• Yosef

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Paul’s Writings and Life – Intro

The apostle Peter writes in 2 Pet. 3:16, “…there are some things in them that are hard to understand [in Paul’s letters], which the ignorant and unstable twist to their own destruction, as they do the other Scriptures.”  (ESV)  Peter wrote this for a good reason.  Paul’s writings are often hard to understand, especially when the ‘other Scriptures’ are ignored.  Those ‘other Scriptures’ that Peter is referring to are the Tanakh (the “old Testament”).  If one losses sight of who Paul was, and what he grew up with, and both the Jewish culture and the cultures Paul was working with, one can twist Paul’s words to mean just about anything.  This blog will attempt to set the record straight on quite a bit of what Paul wrote, but I’m not claiming I understand all either.  Thus comments are welcome and wanted!

There are a couple facts that one has to be able to accept before even beginning to undergo such an adventure.  The first fact has to do with the English translations of the Bible.

Translations are just that: translations.  They are not the originals.  Translating text from one language to another is difficult enough to do without changing meanings and thoughts.  It becomes harder when poetry and religious texts are involved.  And it is even harder when the originating culture’s world view is different then the target culture.  All of this comes together in our English translations, and on top of everything, the translators often have an agenda they either consciously or unconsciously promote.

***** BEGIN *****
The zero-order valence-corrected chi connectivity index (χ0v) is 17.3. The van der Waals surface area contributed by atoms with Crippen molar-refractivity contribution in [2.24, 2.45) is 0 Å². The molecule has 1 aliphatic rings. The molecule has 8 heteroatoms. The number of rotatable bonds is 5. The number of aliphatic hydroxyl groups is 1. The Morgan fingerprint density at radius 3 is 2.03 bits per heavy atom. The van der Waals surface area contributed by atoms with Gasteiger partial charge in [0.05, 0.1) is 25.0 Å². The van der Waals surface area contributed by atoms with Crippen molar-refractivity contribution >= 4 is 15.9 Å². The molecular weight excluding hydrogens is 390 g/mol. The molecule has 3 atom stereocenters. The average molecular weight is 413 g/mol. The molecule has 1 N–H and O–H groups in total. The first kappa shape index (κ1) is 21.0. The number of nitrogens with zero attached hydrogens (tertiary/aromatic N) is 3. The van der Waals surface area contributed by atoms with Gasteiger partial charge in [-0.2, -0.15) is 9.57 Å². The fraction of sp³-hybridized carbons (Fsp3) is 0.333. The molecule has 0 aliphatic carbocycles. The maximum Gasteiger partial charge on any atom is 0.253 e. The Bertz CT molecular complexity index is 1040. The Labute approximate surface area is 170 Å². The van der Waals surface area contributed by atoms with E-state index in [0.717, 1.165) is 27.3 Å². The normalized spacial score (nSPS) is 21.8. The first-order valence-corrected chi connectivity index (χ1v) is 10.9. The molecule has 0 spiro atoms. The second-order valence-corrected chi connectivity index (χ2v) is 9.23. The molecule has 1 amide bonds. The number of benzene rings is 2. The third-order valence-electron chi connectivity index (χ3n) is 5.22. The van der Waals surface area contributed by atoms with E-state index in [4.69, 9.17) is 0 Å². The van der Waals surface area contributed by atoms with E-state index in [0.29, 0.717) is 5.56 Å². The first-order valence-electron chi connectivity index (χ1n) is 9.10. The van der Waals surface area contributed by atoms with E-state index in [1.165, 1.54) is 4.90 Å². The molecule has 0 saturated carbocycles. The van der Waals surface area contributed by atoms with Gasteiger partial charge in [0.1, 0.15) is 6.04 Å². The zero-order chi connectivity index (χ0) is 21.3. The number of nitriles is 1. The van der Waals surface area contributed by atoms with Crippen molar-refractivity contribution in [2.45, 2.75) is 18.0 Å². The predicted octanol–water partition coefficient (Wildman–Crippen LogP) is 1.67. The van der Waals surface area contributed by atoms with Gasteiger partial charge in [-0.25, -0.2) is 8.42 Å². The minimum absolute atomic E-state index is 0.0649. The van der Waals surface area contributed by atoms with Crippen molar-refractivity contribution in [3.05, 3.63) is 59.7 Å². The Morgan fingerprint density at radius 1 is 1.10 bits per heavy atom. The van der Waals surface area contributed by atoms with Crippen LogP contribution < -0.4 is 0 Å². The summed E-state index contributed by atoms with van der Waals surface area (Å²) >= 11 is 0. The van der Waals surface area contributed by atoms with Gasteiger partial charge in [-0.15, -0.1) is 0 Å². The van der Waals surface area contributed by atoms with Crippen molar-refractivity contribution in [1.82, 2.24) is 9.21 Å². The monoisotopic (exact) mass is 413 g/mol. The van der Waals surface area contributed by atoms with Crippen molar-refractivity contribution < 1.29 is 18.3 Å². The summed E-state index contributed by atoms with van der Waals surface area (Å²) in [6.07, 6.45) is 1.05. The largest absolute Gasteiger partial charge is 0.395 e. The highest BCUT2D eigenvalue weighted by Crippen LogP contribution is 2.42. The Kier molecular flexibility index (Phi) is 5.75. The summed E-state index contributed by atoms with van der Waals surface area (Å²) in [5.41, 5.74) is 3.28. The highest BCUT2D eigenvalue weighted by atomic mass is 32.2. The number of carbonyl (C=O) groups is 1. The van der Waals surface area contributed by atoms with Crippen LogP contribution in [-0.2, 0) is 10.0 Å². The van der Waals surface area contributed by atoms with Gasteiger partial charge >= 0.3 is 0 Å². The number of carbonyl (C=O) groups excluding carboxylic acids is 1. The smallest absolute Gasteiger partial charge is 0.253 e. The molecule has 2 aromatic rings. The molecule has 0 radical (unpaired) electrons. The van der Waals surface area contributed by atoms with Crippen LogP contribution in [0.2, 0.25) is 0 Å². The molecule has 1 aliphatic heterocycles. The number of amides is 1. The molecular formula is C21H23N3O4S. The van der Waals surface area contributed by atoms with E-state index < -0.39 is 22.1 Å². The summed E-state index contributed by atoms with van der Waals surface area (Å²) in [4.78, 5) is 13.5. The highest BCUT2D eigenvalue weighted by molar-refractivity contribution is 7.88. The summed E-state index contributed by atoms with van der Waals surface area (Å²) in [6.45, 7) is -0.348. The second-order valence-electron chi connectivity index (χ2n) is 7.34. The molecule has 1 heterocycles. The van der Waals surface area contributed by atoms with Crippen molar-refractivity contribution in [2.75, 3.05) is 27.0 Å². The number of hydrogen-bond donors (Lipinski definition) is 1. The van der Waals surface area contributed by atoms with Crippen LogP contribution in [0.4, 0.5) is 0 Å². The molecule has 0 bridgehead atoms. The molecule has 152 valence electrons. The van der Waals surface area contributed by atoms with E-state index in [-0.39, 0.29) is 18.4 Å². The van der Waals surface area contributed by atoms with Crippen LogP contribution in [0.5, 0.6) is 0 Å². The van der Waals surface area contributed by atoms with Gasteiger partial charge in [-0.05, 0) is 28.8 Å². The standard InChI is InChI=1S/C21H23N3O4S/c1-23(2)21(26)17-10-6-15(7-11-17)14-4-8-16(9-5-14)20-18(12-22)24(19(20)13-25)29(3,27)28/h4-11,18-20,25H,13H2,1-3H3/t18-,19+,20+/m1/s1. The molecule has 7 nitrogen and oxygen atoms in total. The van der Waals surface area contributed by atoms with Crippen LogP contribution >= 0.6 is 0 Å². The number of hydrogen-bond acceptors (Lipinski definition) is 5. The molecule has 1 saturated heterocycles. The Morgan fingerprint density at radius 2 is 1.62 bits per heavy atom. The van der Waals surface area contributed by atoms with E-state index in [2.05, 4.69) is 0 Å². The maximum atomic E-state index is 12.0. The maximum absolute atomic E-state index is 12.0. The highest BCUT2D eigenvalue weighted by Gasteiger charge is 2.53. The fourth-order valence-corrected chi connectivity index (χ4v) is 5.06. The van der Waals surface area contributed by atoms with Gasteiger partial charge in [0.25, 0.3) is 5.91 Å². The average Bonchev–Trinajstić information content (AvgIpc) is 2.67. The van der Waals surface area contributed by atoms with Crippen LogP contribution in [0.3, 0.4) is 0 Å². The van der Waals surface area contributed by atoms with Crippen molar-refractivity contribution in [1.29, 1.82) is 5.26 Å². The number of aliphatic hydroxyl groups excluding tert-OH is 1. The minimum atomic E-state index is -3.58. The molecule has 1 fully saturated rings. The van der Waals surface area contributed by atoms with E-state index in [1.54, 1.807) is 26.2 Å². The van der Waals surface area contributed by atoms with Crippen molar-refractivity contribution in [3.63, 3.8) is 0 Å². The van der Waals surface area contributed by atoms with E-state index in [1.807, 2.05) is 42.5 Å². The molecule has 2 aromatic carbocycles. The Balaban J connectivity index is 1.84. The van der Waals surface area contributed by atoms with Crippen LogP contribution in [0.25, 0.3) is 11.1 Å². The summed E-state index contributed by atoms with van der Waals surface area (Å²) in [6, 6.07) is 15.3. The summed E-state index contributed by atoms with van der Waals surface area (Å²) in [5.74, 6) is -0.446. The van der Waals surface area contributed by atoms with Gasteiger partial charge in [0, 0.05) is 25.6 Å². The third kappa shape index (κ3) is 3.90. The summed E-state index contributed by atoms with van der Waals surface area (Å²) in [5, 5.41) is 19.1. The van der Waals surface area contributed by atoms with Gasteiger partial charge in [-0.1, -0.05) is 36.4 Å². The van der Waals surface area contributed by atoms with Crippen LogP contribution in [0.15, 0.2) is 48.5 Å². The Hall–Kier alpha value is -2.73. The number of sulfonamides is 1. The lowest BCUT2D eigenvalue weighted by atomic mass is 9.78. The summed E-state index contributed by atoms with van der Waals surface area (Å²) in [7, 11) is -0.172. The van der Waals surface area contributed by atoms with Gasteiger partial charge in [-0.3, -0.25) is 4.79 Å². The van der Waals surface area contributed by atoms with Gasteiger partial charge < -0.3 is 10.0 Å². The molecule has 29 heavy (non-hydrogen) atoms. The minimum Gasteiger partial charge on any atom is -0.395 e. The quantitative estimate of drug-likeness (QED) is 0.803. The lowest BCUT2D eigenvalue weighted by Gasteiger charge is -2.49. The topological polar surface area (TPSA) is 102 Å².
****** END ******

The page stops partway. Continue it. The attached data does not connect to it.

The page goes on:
Even worse is that Paul’s letters bridge several cultures.

Paul is a Hebrew, and the Hebrew language and culture is diametrically opposite to the Greek and Roman cultures. 

For one thing, Greek is very much about philosophy and thought, and Hebrew is more about action.  This, and other background info, will be brought up as the series progresses.

As for the translations themselves, the first thing to understand is that the titles over sections in the Bible are not actually there.  They are added by the translators to “help” people understand what is going on.  Often, though, the translators add their own bias to what they think is going on.

Turn your Bible to the book of Acts, chapter 9.  Most Bibles will have the title, “The Conversion of Saul” above the beginning of Acts 9:1.  And this is pretty much accepted as fact.  But it isn’t true.  Saul didn’t convert to anything.  Read the entire book of Acts closely.   Even at the end of the book he is stating how he continues being a Pharisee and living the Jewish traditions.  He didn’t convert.  He did, however, come to know Yeshua (Jesus) as the promised Messiah.

Neither did Paul suddenly change his name. 

Just about every Jew has a Hebrew name, and if born or living in a non-Jewish country, then they have a gentile name.  Consider Daniel, who was giving the name Beltshazzar, and Esther, whose real name is Hadassah.  It’s a long standing tradition.

To sum up, this series will be dealing with Paul and his teachings, keeping all in the context of the cultures and languages used.   There are some surprising, and even some humorous differences between the traditional Christian understandings and this view.

As always, this is meant to ignite a love for God’s word, and for us to grow closer to Him.

  • Yosef